Looking for a compact flagship? The Galaxy S10e is still a great choice!
Small, compact phones are no longer in fashion. It feels like it was ages ago that Samsung was laughed at for entertaining the idea of a large-screen phone by launching the first Galaxy Note. These days, 6-inch displays on smartphones are pretty common and are considered the new normal. That’s partly because you can now have big displays in fairly compact dimensions thanks to the all-screen designs manufacturers are pushing, and a compact smartphone is more or less a thing of the past.
That holds true whether you’re looking at a budget phone or a flagship device, but there are many out there who aren’t keen on the idea of having to live with a big smartphone that they can’t easily use with one hand. Flagship devices in particular ask customers to make a difficult choice: Do they want a phone that’s small and compact, or do they want all the bells and whistles that you expect from a premium product? While that choice is becoming harder and harder to make, those who want the best of both worlds still have an excellent option.
That option is the Galaxy S10e. It’s interesting how the smallest of the three Galaxy S10 models Samsung launched last year has been ignored and received so little attention over the past year. The Galaxy S10e was a breath of fresh air for a lot of reasons, and we were quite vocal about how we loved the device despite all of its faults. And more than a year later, it’s still got a lot going for it.
Not perfect, but the Galaxy S10e is still a fantastic phone
First, let’s address the shortcomings of the phone. As the S10e launched more than a year ago, Samsung’s software update policy dictates it will only be getting one major Android upgrade in the future, following which it will be relegated to security updates. Then there’s the fact that it has a small battery and not-so-fast charging by today’s standards. The former is a disadvantage that every compact smartphone suffers from and isn’t exclusive to the S10e, but it’s still worth pointing out.
For shutterbugs, the biggest disadvantage is that it doesn’t have a telephoto camera on the back. You can’t tap a button and zoom in on things as you can on the Galaxy S10, S10+, and pretty much every Galaxy flagship launched since then. It’s another one of those negatives that are a result of the phone’s compact dimensions, and it may be an issue for those who love taking pictures and want a versatile camera setup on their smartphone.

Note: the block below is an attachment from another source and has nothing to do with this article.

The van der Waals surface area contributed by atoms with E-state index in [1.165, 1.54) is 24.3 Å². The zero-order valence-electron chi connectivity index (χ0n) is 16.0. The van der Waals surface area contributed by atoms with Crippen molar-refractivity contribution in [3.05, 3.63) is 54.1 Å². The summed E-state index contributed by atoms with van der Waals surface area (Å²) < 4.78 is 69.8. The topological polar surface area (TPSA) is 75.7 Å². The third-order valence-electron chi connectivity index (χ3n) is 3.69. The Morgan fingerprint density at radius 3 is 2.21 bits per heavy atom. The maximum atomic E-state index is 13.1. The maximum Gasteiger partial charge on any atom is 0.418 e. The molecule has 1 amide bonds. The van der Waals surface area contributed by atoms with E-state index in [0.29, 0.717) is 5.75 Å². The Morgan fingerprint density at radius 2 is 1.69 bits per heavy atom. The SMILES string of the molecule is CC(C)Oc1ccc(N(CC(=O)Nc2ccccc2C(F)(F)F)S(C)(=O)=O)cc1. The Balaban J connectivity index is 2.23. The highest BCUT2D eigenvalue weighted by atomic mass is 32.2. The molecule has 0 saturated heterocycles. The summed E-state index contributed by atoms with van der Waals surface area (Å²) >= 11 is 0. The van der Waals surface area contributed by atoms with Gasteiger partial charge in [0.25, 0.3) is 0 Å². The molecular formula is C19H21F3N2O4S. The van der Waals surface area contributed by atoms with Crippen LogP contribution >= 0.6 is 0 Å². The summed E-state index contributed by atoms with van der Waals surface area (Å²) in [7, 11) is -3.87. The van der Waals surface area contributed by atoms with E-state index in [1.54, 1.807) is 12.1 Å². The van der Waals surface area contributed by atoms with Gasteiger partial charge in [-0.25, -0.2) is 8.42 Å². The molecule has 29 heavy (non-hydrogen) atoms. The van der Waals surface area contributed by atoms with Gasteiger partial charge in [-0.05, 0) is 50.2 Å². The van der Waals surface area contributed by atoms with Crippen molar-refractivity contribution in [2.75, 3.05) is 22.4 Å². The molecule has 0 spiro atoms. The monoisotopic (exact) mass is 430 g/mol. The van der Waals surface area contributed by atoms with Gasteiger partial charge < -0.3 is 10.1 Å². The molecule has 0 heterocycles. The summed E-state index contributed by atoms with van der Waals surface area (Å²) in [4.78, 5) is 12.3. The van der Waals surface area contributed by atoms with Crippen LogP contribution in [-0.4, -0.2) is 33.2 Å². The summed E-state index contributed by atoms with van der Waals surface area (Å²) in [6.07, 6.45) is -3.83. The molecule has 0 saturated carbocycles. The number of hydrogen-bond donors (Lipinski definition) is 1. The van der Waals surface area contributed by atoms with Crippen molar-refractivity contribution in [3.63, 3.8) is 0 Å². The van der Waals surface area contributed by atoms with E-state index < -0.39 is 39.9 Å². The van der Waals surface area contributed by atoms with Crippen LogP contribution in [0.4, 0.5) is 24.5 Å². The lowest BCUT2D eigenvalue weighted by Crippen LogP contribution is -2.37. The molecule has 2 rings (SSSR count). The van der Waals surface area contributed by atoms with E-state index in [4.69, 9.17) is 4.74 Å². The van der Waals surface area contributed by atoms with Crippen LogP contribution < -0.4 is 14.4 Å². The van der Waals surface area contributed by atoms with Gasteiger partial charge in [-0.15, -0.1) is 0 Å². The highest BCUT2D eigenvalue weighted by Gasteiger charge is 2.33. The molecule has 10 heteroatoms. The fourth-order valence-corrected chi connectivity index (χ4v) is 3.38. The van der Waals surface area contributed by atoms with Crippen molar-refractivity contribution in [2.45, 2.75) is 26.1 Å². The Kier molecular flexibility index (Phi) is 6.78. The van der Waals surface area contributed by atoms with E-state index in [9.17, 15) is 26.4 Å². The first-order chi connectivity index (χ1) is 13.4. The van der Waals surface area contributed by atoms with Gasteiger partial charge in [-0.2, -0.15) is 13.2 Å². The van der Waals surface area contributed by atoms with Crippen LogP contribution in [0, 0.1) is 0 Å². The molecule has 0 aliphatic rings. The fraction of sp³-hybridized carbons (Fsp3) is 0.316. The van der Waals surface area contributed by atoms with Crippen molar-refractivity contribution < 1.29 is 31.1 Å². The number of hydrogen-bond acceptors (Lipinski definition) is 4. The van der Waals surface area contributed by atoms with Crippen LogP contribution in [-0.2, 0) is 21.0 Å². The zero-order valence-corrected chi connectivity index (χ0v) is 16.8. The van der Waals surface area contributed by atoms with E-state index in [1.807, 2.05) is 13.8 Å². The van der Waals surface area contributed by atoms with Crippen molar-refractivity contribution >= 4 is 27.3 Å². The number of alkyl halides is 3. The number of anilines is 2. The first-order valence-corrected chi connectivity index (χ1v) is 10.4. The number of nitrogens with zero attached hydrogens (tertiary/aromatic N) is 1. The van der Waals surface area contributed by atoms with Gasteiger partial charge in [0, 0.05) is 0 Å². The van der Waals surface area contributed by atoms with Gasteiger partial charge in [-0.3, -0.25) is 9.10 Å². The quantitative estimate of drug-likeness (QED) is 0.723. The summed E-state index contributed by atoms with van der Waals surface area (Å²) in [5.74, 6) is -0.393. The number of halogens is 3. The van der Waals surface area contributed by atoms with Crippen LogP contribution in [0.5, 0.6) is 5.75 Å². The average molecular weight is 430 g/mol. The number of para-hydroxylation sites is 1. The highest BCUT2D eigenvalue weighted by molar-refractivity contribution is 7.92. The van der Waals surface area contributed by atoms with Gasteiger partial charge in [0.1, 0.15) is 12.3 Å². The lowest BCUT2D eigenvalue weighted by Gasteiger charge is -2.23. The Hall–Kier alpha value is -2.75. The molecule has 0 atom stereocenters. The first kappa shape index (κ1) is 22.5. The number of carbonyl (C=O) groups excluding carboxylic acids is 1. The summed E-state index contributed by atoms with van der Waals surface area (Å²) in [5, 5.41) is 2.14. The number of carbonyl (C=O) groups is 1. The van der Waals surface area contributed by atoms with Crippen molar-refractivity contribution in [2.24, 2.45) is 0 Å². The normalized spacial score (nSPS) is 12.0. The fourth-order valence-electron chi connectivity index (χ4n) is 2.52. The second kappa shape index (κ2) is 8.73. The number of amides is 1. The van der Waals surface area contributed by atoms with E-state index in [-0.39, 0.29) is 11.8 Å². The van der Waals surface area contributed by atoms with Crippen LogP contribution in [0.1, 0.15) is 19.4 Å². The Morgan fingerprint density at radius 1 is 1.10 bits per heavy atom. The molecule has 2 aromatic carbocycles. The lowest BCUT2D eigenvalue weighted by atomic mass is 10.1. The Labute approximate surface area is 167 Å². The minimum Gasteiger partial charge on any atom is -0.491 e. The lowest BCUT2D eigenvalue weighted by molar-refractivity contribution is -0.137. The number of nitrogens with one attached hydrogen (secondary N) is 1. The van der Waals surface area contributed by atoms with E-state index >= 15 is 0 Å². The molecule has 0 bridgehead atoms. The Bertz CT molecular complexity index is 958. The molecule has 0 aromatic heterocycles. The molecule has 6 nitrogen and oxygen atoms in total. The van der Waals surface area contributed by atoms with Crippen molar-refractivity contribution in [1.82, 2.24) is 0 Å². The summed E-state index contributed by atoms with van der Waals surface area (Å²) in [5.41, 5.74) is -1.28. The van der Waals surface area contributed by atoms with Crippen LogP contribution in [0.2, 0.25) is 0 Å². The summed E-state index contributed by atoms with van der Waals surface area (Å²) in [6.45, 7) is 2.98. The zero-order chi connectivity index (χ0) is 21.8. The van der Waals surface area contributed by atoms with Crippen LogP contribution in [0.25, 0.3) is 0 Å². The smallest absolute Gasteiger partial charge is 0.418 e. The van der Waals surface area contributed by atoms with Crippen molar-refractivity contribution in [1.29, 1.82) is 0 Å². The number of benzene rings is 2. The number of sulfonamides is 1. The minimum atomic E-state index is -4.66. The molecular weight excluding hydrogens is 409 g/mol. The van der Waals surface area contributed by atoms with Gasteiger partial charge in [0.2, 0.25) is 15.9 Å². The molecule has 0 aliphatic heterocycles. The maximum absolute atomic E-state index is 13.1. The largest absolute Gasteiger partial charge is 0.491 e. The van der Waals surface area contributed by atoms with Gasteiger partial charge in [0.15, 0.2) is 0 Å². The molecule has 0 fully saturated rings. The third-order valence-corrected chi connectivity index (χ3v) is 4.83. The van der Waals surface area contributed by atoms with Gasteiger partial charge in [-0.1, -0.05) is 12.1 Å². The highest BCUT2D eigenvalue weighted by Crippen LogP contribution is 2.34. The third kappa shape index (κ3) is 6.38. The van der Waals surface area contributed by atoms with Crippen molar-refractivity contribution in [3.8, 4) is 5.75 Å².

However, there’s a lot the Galaxy S10e gets right. It has a beautiful Super AMOLED display. Its performance is still top-notch no matter if you buy the Exynos or Snapdragon variant (depending on your market). It’s got an excellent main camera that can go toe to toe with the main camera on the Galaxy S20 and S20+, along with an ultra-wide camera with a higher megapixel count than the ultra-wide camera on the S20 series. You also get staple Galaxy flagship features on the S10e, such as IP68 water resistance, microSD expansion, wireless charging, and also reverse wireless charging.
The Galaxy S10e also has something that’s gone missing on recent top-of-the-line Galaxy smartphones: A headphone jack. Despite the popularity of wireless audio, a headphone jack is still a make-or-break feature for many. And the Galaxy S10e has one, in addition to fantastic stereo speakers. That’s not all: The Galaxy S10e has a traditional capacitive fingerprint sensor that’s fast and accurate, much more so than the in-display fingerprint sensors on its bigger cousins.
Finally, with the Galaxy S10e now more than a year old, prices have dropped by a few hundred bucks. In the US, you can get one for as low as $599 with a trade-in deal; if you don’t mind getting a used but ‘like new’ unit, you can find it selling for less than $400 on Amazon. In the UK, Samsung’s official website is selling it for £499. You may see a slightly higher price tag depending on which country you’re in, but if those big and unwieldy flagships aren’t up your alley, the Galaxy S10e is a phone you should seriously consider.